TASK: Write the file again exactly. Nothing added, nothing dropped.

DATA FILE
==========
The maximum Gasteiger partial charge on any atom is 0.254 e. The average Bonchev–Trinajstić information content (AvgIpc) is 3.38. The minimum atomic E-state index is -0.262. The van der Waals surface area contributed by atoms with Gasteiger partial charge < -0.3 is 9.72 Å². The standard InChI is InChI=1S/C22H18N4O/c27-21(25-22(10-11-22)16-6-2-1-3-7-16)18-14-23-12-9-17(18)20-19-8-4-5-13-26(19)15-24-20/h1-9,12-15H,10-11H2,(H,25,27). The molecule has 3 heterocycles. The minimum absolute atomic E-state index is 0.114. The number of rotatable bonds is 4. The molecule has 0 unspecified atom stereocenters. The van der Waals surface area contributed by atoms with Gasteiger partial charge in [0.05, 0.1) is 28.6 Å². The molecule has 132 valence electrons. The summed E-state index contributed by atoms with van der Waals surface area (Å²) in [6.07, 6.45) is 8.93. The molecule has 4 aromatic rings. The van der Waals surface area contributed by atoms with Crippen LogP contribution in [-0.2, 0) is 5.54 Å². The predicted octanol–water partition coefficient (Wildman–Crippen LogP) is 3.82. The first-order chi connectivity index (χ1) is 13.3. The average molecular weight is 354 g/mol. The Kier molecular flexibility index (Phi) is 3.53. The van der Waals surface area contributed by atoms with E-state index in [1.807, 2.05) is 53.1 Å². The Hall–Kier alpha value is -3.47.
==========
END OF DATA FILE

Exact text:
The maximum Gasteiger partial charge on any atom is 0.254 e. The average Bonchev–Trinajstić information content (AvgIpc) is 3.38. The minimum atomic E-state index is -0.262. The van der Waals surface area contributed by atoms with Gasteiger partial charge < -0.3 is 9.72 Å². The standard InChI is InChI=1S/C22H18N4O/c27-21(25-22(10-11-22)16-6-2-1-3-7-16)18-14-23-12-9-17(18)20-19-8-4-5-13-26(19)15-24-20/h1-9,12-15H,10-11H2,(H,25,27). The molecule has 3 heterocycles. The minimum absolute atomic E-state index is 0.114. The number of rotatable bonds is 4. The molecule has 0 unspecified atom stereocenters. The van der Waals surface area contributed by atoms with Gasteiger partial charge in [0.05, 0.1) is 28.6 Å². The molecule has 132 valence electrons. The summed E-state index contributed by atoms with van der Waals surface area (Å²) in [6.07, 6.45) is 8.93. The molecule has 4 aromatic rings. The van der Waals surface area contributed by atoms with Crippen LogP contribution in [-0.2, 0) is 5.54 Å². The predicted octanol–water partition coefficient (Wildman–Crippen LogP) is 3.82. The first-order chi connectivity index (χ1) is 13.3. The average molecular weight is 354 g/mol. The Kier molecular flexibility index (Phi) is 3.53. The van der Waals surface area contributed by atoms with E-state index in [1.807, 2.05) is 53.1 Å². The Hall–Kier alpha value is -3.47.